French suffer home defeat to Belarus
France's football misery only got worse Friday when it followed up its World Cup debacle with an embarrassing 1-0 loss at home to Belarus in their opening qualifier for the 2012 European Championship, with Sergei Kislyak scoring in the 86th minute to stun the Stade de France crowd.
With new coach Laurent Blanc taking over from Raymond Domenech, France was facing its home fans on Friday for the first time since its disastrous World Cup performance and struggled to create chances in front of a largely supportive crowd.
"It's hard to be positive and to take something from a defeat when you thought you would win," Blanc said. "Even if you like your team, they still have to win and take points. We didn't do that tonight and we have to face up to that."
They were caught cold when Vyacheslav Hleb skillfully weaved his way into the right of the penalty area and pulled the ball back for Kislyak, who beat goalkeeper Hugo Lloris with a powerful shot into the top right corner.
"When you don't win a game you have to know how not to lose it. We wanted to take three points from this first game and we got none," Blanc said. "We were clumsy and naive on the goal we conceded."
Substitute Kevin Gameiro shot just over with the last kick as the French were jeered at the final whistle.
France went out of this year's World Cup and the European Championship two years ago in the first round without winning a game. The French also lost their opening 2010 World Cup qualifier immediately after Euro 2008.
Although more popular than Domenech, Blanc is already under pressure heading into Tuesday's match away to Bosnia.
"Bosnia is a very important game for us. This group will be close until the end," Blanc said. "It is imperative that we pick up points there."
Belarus coach Bernd Stange struggled to contain his joy, although he sympathized with Blanc - who also lost his first game in charge of France in a 2-1 away defeat to Norway in a friendly last month.
"It's quite sensational what we did today. I don't think you can say that we were lucky, we deserved to win," Stange said. "But I feel for Laurent Blanc, because I know from my experience it is very difficult to build a national team in two weeks."
After crashing out of the World Cup without winning a game, and shocking its fans and politicians by going on strike during a training session, France badly needed a win to boost morale.
"We know we have a lot of work to do and that we're in a rebuilding phase, but it's still annoying to lose," France striker Loic Remy said. "We were a large favorite on paper, but there are no guarantees in football. We knew we were up against a team that likes to play on the counter attack and we fell into their trap."
Chelsea winger Florent Malouda, who was chosen as France captain, had the ball in the net in the 63rd minute but his effort was ruled offside. Things then went from mediocre to poor for the French.
Louis Saha's international comeback after four years out lasted about 10 minutes, limping off injured soon after coming on as a second-half substitute.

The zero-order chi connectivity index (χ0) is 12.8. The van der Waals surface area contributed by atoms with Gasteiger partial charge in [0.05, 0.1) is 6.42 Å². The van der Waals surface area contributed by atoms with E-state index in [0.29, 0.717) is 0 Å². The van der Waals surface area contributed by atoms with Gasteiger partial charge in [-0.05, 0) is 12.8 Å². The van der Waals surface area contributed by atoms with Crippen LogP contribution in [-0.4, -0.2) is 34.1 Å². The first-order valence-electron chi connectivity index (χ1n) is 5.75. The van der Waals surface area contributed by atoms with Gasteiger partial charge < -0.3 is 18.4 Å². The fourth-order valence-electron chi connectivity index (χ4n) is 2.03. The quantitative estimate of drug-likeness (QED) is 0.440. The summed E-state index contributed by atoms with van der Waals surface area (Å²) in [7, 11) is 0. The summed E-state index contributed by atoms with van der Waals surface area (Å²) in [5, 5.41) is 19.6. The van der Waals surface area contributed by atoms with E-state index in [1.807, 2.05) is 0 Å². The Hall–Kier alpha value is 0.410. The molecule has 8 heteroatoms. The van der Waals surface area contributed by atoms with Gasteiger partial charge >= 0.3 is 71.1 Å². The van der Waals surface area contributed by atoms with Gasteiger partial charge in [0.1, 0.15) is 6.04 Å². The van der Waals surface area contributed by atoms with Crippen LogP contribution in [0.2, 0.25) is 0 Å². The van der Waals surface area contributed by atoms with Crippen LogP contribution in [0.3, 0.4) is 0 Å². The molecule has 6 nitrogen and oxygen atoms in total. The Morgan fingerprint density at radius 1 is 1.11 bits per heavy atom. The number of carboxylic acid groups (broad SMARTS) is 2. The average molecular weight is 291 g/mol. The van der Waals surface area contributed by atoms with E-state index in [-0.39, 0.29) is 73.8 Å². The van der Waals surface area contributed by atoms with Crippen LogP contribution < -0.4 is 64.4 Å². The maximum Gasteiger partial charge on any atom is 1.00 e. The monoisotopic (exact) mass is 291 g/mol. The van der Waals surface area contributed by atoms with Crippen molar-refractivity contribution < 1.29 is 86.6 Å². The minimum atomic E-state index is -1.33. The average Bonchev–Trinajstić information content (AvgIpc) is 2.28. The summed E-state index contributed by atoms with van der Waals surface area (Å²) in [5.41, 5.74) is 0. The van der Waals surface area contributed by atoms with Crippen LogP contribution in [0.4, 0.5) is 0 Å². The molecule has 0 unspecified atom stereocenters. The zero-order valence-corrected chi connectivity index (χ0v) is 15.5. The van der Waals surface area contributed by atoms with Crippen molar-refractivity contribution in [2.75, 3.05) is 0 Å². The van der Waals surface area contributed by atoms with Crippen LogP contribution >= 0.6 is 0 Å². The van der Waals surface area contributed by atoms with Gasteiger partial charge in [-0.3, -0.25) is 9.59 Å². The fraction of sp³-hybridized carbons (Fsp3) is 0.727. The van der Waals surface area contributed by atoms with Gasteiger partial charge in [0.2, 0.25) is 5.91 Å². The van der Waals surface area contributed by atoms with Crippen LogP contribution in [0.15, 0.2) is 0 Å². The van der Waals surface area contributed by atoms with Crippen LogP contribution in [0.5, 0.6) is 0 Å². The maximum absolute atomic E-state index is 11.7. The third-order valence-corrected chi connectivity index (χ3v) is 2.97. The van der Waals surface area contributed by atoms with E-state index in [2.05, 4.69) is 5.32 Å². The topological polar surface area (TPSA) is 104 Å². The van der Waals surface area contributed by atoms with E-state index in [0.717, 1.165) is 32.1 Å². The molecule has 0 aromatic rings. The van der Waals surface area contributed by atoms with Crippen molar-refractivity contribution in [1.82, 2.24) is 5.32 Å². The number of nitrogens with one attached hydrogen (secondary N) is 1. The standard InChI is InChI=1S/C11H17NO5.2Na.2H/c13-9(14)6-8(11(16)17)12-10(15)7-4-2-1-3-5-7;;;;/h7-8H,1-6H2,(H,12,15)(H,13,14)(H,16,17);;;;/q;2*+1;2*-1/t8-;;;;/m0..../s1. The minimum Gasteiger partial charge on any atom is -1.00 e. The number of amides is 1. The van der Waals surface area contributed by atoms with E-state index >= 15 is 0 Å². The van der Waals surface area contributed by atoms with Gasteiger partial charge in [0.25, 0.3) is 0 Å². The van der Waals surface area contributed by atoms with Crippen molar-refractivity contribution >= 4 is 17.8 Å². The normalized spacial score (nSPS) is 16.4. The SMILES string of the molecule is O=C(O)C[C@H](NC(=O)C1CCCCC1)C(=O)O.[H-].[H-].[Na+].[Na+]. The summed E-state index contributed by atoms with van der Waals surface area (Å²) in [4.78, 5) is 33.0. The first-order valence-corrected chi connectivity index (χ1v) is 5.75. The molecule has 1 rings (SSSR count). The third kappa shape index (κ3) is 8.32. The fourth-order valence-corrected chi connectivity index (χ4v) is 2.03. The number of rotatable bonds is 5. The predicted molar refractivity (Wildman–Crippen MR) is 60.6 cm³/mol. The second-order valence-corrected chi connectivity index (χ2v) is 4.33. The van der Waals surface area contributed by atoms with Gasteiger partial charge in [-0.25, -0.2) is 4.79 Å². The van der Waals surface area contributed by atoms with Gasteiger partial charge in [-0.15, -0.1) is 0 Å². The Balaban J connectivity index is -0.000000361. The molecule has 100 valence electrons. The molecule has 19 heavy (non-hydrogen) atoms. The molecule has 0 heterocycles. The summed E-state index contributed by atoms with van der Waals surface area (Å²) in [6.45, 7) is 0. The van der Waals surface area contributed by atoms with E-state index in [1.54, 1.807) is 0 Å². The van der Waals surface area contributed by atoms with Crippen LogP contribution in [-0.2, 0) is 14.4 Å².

Saha, who kept clutching the back of his right knee, gestured to Blanc that he wanted to stay on but Gameiro replaced him.
Blanc had surprisingly picked Rennes midfielder Yann M'Vila over Alou Diarra, his former captain at Bordeaux. Remy and Guillaume Hoarau started in attack.
In contrast to the jeers that always rang out when former coach Raymond Domenech's name was announced over the stadium loud speaker, a huge cheer rang out from the 76,000 crowd when Blanc's name was read out.
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Blanc had feared the reception the players would receive following their World Cup debacle, but chants of "Allez, Les Bleus!" encouraged the players.
Blanc had also urged all his national players to sing the national anthem, even giving them sheets to learn the words.
They all did, with the exception of Arsenal midfielder Abou Diaby, who was stern-faced as the crowd sang along loudly.
France started at a quick pace but could not maintain it as Belarus marked closely and shut down space. When Remy did manage to slip his marker in the 17th, he headed wide from Jeremy Menez's corner.
Remy then came off in the 34th after taking a knock and was replaced by Marseille's Mathieu Valbuena, who took Menez's place on the right wing as the Roma forward moved inside to partner Hoarau.
Belarus frustrated the crowd by keeping possession well in the first half, with former Arsenal midfielder Aleksandr Hleb controlling the midfield against the inexperienced pairing of M'Vila and Diaby, who were playing for the first time together.
Malouda broke free and his shot from 25 yards tested goalkeeper Yuri Zhevnov, who palmed the ball away.
Valbuena then teed up Hoarau with a good chance in the 48th but, off balance, the PSG striker sent his shot well over.
Belarus should have taken the lead in the 52nd when Vitaly Rodionov shot wide of the right post.
Saha came on for Menez in the 69th and, as France began to find more space, Valbuena's shot was well saved by Zhevnov.
But it was Belarus who showed the composure needed to finish off the game with a superbly worked goal.
"It's an excellent start for Belarus, and it will be even better if we beat Romania on Tuesday," Stange said.
France: Hugo Lloris; Bakary Sagna, Adil Rami, Philippe Mexes, Gael Clichy; Jeremy Menez (Louis Saha, 69; Kevin Gameiro, 80)), Yann M'Vila, Abou Diaby, Florent Malouda; Loic Remy (Mathieu Valbuena, 34), Guillaume Hoarau.
Belarus: Yuri Zhevnov; Aleksandr Kulchy, Aleksandr Martynovich, Aleksandr Yurevich, Yan Tigorev, Sergei Omelyanchuk, Vitaly Kutuzov (Sergei Kislyak, 75), Vitaly Rodionov (Sergei Kornilenko, 85), Vyacheslav Hleb, Aleksandr Hleb, Igor Shitov.